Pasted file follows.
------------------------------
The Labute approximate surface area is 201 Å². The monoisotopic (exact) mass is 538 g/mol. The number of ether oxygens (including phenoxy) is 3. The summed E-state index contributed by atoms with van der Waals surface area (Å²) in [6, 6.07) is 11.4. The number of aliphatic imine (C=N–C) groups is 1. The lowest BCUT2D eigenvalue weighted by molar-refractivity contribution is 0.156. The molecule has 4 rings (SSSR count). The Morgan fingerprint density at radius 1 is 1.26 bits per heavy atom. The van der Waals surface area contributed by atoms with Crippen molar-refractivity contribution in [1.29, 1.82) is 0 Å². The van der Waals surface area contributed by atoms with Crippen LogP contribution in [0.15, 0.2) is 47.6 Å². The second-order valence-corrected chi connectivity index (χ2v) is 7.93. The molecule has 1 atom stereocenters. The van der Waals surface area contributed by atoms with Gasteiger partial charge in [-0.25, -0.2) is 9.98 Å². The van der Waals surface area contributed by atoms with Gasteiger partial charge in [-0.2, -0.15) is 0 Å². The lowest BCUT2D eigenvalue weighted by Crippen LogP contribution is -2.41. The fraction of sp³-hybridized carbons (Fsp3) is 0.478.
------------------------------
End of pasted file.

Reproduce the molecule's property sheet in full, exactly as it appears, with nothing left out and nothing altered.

The Labute approximate surface area is 201 Å². The monoisotopic (exact) mass is 538 g/mol. The number of ether oxygens (including phenoxy) is 3. The summed E-state index contributed by atoms with van der Waals surface area (Å²) in [6, 6.07) is 11.4. The number of aliphatic imine (C=N–C) groups is 1. The lowest BCUT2D eigenvalue weighted by molar-refractivity contribution is 0.156. The molecule has 4 rings (SSSR count). The Morgan fingerprint density at radius 1 is 1.26 bits per heavy atom. The van der Waals surface area contributed by atoms with Crippen molar-refractivity contribution in [1.29, 1.82) is 0 Å². The van der Waals surface area contributed by atoms with Crippen LogP contribution in [0.15, 0.2) is 47.6 Å². The second-order valence-corrected chi connectivity index (χ2v) is 7.93. The molecule has 1 atom stereocenters. The van der Waals surface area contributed by atoms with Gasteiger partial charge in [-0.25, -0.2) is 9.98 Å². The van der Waals surface area contributed by atoms with Gasteiger partial charge in [-0.2, -0.15) is 0 Å². The lowest BCUT2D eigenvalue weighted by Crippen LogP contribution is -2.41. The fraction of sp³-hybridized carbons (Fsp3) is 0.478.